A further aspect of the invention is a special flexible endoscope apparatus and associated endoscopic ultrasound (EUS) tools for securing a medical device to a person's tissue or organ.
In the case of the GARD, the device is preferably inserted though the mouth and the esophagus, and when located at the intersection of the esophagus and stomach, a ring portion is stapled to a hiatus hernia with double tilt tag staples using ultrasound real time visualization and a flexible endoscope, which together facilitate precise placement and stapling.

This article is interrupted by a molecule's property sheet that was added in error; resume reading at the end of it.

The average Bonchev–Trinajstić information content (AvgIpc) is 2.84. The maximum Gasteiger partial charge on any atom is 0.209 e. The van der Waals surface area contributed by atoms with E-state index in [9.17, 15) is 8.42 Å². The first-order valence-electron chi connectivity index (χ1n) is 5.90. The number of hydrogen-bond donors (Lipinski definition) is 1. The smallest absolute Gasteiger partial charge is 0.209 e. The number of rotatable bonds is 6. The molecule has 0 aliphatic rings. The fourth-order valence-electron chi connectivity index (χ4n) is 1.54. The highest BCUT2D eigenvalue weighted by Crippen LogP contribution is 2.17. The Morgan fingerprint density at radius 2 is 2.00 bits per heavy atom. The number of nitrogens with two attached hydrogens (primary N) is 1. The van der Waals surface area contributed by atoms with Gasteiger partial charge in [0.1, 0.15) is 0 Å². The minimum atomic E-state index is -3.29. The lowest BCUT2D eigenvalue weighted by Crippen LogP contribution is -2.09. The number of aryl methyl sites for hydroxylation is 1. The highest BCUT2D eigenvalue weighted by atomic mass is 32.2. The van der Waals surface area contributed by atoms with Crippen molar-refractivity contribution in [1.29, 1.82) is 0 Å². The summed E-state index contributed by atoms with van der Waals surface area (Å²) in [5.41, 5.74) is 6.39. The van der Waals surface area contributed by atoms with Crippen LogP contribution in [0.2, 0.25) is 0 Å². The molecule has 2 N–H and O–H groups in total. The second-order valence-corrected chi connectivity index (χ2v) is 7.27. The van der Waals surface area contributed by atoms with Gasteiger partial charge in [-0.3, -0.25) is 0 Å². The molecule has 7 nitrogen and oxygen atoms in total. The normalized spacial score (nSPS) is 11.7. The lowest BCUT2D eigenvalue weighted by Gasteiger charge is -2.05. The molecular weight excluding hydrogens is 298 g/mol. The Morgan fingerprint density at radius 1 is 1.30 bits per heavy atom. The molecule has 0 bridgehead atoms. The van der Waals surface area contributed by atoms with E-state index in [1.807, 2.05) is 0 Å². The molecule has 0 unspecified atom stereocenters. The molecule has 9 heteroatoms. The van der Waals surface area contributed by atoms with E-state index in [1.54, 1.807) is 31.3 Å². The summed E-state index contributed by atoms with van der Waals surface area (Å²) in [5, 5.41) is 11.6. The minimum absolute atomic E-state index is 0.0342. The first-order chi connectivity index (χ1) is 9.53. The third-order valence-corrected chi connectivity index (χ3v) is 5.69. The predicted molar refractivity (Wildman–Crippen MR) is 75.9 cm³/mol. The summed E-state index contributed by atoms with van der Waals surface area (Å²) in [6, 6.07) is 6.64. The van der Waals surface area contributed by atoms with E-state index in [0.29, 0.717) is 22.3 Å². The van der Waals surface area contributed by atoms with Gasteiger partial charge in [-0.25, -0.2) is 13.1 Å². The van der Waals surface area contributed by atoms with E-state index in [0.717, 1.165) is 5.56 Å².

The tilt-tag staple comprises an elongated joining member having a first end and a second end, a first tilt-tag joined to the first end of the joining member and a second tilt-tag joined to the second end of the joining member, each of the first and second tilt-tags normally aligned perpendicularly to the joining member, the tilt-tags bendable under resistance into a position substantially parallel to the joining member and returning to the normal position when resistance is removed. The tilt-tag staple is preferably constructed of nickel-titanium alloy, and tilt-tag staples of such material are novel and advantageous for several reasons. For temporary applications where temporary tilt-tag staples are needed, the tilt-tag staples can be constructed of biodegradable material, as long as the material is elastic enough to return to normal position after bending the tags to a substantially parallel position during the insertion steps. Such temporary applications include stapling to the esophagus or gastro-intestinal tract of captors monitoring pressure, pH and/or temperature or any other physical parameter. The biodegradable tilt-tags can be made of absorbable materials such as lactide, glycolide, or e-caprolactone for such temporary placement.